CS Forum: Andreas Karrenbauer "Near-Optimal Approximate Shortest Paths and Transshipment in Distributed and Streaming Models"

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CS Forum

Near-Optimal Approximate Shortest Paths and Transshipment in Distributed and Streaming Models

Andreas Karrenbauer
Max Planck Institute for Informatics

Abstract:

We present a method for solving the transshipment problem—also known as uncapacitated minimum cost flow—up to a multiplicative error of 1 + ε in undirected graphs with non-negative edge weights using a tailored gradient descent algorithm. Using O~(·) to hide polylogarithmic factors in n (the number of nodes in the graph), our gradient descent algorithm takes O~(ε^{−2}) iterations, and in each iteration it solves an instance of the transshipment problem up to a multiplicative error of polylog n. In particular, this allows us to perform a single iteration by computing a solution on a sparse spanner of logarithmic stretch. Using a randomized rounding scheme, we can further extend the method to finding approximate solutions for the single-source shortest paths (SSSP) problem. As a consequence, we improve upon prior work by obtaining the following results:

  1. Broadcast CONGEST model: (1 + ε)-approximate SSSP using O~(( n + D)ε^{−3} ) rounds, where D is the (hop) diameter of the network.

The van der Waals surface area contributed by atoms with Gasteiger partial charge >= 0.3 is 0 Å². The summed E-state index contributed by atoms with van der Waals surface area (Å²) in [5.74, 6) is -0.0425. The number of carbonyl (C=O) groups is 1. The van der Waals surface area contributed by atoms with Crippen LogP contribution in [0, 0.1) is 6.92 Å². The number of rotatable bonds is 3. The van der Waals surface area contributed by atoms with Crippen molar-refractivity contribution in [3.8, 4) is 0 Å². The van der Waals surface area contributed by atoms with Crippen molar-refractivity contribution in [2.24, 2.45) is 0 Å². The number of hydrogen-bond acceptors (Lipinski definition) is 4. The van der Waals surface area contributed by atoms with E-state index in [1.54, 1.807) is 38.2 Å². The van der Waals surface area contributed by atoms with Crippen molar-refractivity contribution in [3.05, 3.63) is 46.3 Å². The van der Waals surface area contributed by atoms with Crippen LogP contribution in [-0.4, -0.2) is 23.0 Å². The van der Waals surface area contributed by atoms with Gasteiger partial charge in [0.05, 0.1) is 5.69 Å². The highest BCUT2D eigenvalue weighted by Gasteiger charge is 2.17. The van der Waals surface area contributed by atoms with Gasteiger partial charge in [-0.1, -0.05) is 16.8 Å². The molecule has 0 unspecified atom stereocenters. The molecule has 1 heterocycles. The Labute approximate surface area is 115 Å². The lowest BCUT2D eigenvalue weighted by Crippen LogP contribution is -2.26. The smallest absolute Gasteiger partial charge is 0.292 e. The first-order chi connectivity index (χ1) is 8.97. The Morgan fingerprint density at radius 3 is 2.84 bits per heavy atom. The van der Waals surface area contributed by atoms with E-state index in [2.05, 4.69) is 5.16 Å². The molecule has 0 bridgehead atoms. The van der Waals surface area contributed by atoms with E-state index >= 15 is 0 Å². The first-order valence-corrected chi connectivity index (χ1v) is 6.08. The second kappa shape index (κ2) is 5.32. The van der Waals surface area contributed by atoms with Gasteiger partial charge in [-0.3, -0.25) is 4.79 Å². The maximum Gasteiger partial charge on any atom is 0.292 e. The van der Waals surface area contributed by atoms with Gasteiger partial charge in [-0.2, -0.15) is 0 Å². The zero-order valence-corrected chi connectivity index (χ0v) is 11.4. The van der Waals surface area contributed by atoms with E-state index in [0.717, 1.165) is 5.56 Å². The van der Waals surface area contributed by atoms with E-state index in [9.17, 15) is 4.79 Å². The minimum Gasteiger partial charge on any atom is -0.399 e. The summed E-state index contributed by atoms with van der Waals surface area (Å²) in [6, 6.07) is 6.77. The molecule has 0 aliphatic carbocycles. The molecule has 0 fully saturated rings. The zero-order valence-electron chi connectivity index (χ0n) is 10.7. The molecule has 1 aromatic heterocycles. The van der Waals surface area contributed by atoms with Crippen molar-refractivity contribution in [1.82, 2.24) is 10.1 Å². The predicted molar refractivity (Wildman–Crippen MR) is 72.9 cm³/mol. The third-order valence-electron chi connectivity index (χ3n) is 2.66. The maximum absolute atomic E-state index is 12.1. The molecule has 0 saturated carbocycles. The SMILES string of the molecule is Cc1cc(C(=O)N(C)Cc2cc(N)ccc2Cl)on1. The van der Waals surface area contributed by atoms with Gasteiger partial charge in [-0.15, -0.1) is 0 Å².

2. Broadcast congested clique model: (1 + ε)-approximate transshipment and SSSP using O~(ε^{−2} ) rounds.
  3. Multipass streaming model: (1 + ε)-approximate transshipment and SSSP using O~(n) space and O~(ε^{−2}) passes.

The previously fastest SSSP algorithms for these models leverage sparse hop sets. We bypass the hop set construction; computing a spanner is sufficient with our method. The above bounds assume non-negative edge weights that are polynomially bounded in n; for general non-negative weights, running times scale with the logarithm of the maximum ratio between non-zero weights. In case of asymmetric costs for traversing an edge in opposite directions, running times scale with the maximum ratio between the costs of both directions over all edges.

Bio:

Andreas Karrenbauer is a Senior Researcher in the Algorithms and Complexity Department of the Max Planck Institute for Informatics in Saarbrücken, Germany. His research interests are in in the area of mathematical optimization. He obtained his PhD from Saarland University, Germany, in 2007. He worked as a Postdoc at EPFL before moving to the University of Konstanz in 2010 to become a Research Fellow and a Research Group Leader. Since 2013, he coordinates the research area Combinatorial Optimization at MPII.

Host:

Associate Professor Antti Oulasvirta
The Department of Communications and Networking 

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